2005, Apple announced that it would switch to Intel processors across the entire
product line. They didn't actually ship the first Intel-based Mac until
January 2007. Microsoft did take almost six years to ship a new OS and this is
more of a reason for the current rise in market share for Apple. The Linux core
group of developers, on the other hand, can crank out work like this in less
than six months. I say that Apple's ability to deliver on major changes to its
core technologies is above average for a large company. But it is not as easy as
Gary has alluded to in his article.
Apple Products in Large Companies
Gary writes that Apple's products are well positioned to take off in the
enterprise world. I will argue that most enterprises are going to compare a
Lenovo or Dell laptop to an Apple laptop and say that they can't justify the
extra cost of the Apple machine. Apple's products are well positioned to gain a
lot of market share in the consumer market, however. I will discuss this again
Gary also writes that Apple's recently introduced Leopard servers compete in a
market of unhappy Vista server buyers... Vista server has not been launched
yet. The current server offering from Redmond is Windows Server 2003, and it is
doing very well still.
He also mentions that the iPhone will gain corporate customers for Apple because
it will soon provide corporate email access and calendaring. I am wondering how
it will accomplish that when the business is running an Exchange server and
there isn't an Outlook client for the device.
An OS by itself has never really meant that much as a strategic advantage for
any company. What really means something is the number of independent software
vendors writing applications that run on your platform. Microsoft became what it
is today because it understood this fact 20 years ago.
The fact that Apple has an SDK for the iPhone or for its lines of computers
means that more Windows applications will be ported to OS X. But it doesn't
necessarily means that the Mac or the iPhone will have more applications that
run exclusively on them.
What OS X needs is a killer app like the Apache web server is for Linux and
Office is for Windows. Some may argue that Photoshop is the killer app for the
Mac, but it isn't exclusive to the Mac like Office and Apache are mostly
exclusive to Windows and Linux.
Why is Apple Really a Threat to Microsoft
There are four reasons why Apple is a threat to Microsoft now. Gary
hints at one of them
in his article, but he doesn't explore it further.
The first reason is that Microsoft has really messed up bad with Windows
Vista. Users and developers who in the past were willing to put up with Windows
annoyances, have now left the platform in droves to Apple OS X or Linux. There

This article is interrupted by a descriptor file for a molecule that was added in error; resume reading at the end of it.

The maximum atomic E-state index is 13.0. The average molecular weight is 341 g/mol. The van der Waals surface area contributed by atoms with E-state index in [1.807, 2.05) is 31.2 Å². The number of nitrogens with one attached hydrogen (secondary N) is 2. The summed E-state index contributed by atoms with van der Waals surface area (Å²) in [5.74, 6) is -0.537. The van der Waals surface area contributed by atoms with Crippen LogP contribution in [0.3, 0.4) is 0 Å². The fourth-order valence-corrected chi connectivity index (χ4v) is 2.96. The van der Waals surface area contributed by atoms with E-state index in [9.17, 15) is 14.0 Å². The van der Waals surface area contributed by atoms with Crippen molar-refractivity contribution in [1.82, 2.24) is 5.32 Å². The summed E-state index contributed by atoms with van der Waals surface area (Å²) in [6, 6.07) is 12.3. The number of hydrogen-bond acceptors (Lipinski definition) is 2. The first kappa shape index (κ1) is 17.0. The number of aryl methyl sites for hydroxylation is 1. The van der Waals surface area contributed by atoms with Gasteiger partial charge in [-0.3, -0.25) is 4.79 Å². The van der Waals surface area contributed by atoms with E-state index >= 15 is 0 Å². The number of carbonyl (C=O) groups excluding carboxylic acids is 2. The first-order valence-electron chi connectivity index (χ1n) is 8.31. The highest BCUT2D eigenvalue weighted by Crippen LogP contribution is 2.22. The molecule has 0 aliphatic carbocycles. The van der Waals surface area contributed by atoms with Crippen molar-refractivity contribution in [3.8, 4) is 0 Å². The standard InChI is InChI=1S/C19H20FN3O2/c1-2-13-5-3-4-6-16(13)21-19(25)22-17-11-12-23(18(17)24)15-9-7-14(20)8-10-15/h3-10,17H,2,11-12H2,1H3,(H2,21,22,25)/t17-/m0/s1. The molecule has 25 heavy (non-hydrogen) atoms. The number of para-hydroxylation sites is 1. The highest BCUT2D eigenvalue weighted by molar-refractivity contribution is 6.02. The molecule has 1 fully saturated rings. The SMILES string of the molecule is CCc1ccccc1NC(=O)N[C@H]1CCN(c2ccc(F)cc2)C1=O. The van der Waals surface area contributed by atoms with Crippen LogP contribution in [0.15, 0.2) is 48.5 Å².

is evidence of this everywhere: Dell went back to offering PCs running Windows
XP and other free operating systems. Other PC manufacturers have followed
suit. Developers are blogging about it. All
this without mentioning the
class action law suit
filed against Microsoft on behalf of Vista users.
Second, Apple is not a hardware nor a software company. Apple sells cool.
Their main product is the coolness factor and their technology is just an
enabler for them to market the coolness factor. Cool has appeal to the masses
and people are willing to pay a thousand dollars more for it. Cool is Apple's
purple cow. People
are willing to care about you, as
Seth Godin so eloquently puts it. People
are willing to be irrational, as those who, in one breath, say that they don't
want to be locked into the Microsoft platform, and on the next breath, they buy
into the Apple lock in. Apple locks you in even more than Microsoft because they
control the whole experience: hardware and software. How does Apple get away
with that and Microsoft doesn't?
The third factor is that Apple is able to do work under a veil of secrecy that
none of its competitors can achieve. There is a great
article on April 2008
Wired issue that explains how this works. In a nutshell, Microsoft has to share
product plans and release schedules with its OEM partners so that hardware and
software releases match. Apple doesn't have to do that for obvious
reasons. Apple was able to work on the iPhone platform for three years before
anyone even realized what they were up to.
The real ace up Apple's sleeve is Steve Jobs, though. He's known for being very
hard to please and even a jerk at times, but he has charisma and inspires people
to do great work and overcome insurmountable odds.
I am curious to know what you think.